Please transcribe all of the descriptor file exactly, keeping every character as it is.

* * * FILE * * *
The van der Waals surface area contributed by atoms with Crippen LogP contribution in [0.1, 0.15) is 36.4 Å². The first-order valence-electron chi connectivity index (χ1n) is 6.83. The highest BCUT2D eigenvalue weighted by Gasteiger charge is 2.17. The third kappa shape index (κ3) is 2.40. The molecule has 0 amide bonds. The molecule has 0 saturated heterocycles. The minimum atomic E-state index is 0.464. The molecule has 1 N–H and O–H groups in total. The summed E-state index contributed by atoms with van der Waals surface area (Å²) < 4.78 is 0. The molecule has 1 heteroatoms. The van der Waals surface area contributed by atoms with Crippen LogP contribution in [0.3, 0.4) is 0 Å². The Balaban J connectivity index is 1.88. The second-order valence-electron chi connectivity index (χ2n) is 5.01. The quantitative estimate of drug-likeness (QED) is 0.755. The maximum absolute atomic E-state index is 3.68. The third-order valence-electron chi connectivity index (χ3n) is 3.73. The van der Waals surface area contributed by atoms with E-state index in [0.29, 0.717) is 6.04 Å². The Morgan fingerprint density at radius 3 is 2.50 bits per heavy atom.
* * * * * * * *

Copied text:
The van der Waals surface area contributed by atoms with Crippen LogP contribution in [0.1, 0.15) is 36.4 Å². The first-order valence-electron chi connectivity index (χ1n) is 6.83. The highest BCUT2D eigenvalue weighted by Gasteiger charge is 2.17. The third kappa shape index (κ3) is 2.40. The molecule has 0 amide bonds. The molecule has 0 saturated heterocycles. The minimum atomic E-state index is 0.464. The molecule has 1 N–H and O–H groups in total. The summed E-state index contributed by atoms with van der Waals surface area (Å²) < 4.78 is 0. The molecule has 1 heteroatoms. The van der Waals surface area contributed by atoms with Crippen LogP contribution in [0.3, 0.4) is 0 Å². The Balaban J connectivity index is 1.88. The second-order valence-electron chi connectivity index (χ2n) is 5.01. The quantitative estimate of drug-likeness (QED) is 0.755. The maximum absolute atomic E-state index is 3.68. The third-order valence-electron chi connectivity index (χ3n) is 3.73. The van der Waals surface area contributed by atoms with E-state index in [0.29, 0.717) is 6.04 Å². The Morgan fingerprint density at radius 3 is 2.50 bits per heavy atom.